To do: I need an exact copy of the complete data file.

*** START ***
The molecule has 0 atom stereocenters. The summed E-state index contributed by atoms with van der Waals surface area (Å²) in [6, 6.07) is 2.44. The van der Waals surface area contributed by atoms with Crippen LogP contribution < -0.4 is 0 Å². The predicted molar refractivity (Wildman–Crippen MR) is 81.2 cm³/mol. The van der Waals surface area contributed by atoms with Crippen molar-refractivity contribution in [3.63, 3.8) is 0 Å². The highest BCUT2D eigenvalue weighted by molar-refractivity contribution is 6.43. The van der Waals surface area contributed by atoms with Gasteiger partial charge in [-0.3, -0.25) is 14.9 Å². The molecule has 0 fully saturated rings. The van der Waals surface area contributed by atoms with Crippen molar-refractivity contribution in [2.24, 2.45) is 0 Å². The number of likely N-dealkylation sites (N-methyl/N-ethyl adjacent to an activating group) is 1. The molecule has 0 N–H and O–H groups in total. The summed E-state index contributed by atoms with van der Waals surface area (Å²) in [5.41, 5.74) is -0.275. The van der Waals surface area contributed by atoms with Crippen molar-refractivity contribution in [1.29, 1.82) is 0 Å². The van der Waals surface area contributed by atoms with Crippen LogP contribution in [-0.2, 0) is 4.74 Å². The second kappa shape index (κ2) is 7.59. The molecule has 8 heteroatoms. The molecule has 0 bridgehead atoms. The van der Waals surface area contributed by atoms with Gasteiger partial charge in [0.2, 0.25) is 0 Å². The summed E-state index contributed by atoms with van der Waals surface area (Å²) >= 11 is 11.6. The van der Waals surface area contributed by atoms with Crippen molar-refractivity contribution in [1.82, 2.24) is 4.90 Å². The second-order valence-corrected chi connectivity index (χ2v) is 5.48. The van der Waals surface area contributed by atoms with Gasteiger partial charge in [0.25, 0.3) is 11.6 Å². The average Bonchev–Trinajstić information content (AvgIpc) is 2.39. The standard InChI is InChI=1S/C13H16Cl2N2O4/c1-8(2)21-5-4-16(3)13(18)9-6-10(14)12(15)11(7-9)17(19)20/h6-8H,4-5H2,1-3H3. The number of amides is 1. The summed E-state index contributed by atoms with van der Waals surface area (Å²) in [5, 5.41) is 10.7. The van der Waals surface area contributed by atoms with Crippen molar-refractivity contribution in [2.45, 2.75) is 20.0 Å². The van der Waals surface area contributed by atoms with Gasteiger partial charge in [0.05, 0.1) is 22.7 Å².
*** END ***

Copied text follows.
The molecule has 0 atom stereocenters. The summed E-state index contributed by atoms with van der Waals surface area (Å²) in [6, 6.07) is 2.44. The van der Waals surface area contributed by atoms with Crippen LogP contribution < -0.4 is 0 Å². The predicted molar refractivity (Wildman–Crippen MR) is 81.2 cm³/mol. The van der Waals surface area contributed by atoms with Crippen molar-refractivity contribution in [3.63, 3.8) is 0 Å². The highest BCUT2D eigenvalue weighted by molar-refractivity contribution is 6.43. The van der Waals surface area contributed by atoms with Gasteiger partial charge in [-0.3, -0.25) is 14.9 Å². The molecule has 0 fully saturated rings. The van der Waals surface area contributed by atoms with Crippen molar-refractivity contribution in [2.24, 2.45) is 0 Å². The number of likely N-dealkylation sites (N-methyl/N-ethyl adjacent to an activating group) is 1. The molecule has 0 N–H and O–H groups in total. The summed E-state index contributed by atoms with van der Waals surface area (Å²) in [5.41, 5.74) is -0.275. The van der Waals surface area contributed by atoms with Crippen molar-refractivity contribution in [1.29, 1.82) is 0 Å². The van der Waals surface area contributed by atoms with Crippen LogP contribution in [-0.2, 0) is 4.74 Å². The second kappa shape index (κ2) is 7.59. The molecule has 8 heteroatoms. The molecule has 0 bridgehead atoms. The van der Waals surface area contributed by atoms with Gasteiger partial charge in [0.2, 0.25) is 0 Å². The summed E-state index contributed by atoms with van der Waals surface area (Å²) >= 11 is 11.6. The van der Waals surface area contributed by atoms with Crippen molar-refractivity contribution in [1.82, 2.24) is 4.90 Å². The second-order valence-corrected chi connectivity index (χ2v) is 5.48. The van der Waals surface area contributed by atoms with Gasteiger partial charge in [0.25, 0.3) is 11.6 Å². The average Bonchev–Trinajstić information content (AvgIpc) is 2.39. The standard InChI is InChI=1S/C13H16Cl2N2O4/c1-8(2)21-5-4-16(3)13(18)9-6-10(14)12(15)11(7-9)17(19)20/h6-8H,4-5H2,1-3H3. The number of amides is 1. The summed E-state index contributed by atoms with van der Waals surface area (Å²) in [5, 5.41) is 10.7. The van der Waals surface area contributed by atoms with Crippen molar-refractivity contribution in [2.45, 2.75) is 20.0 Å². The van der Waals surface area contributed by atoms with Gasteiger partial charge in [0.05, 0.1) is 22.7 Å².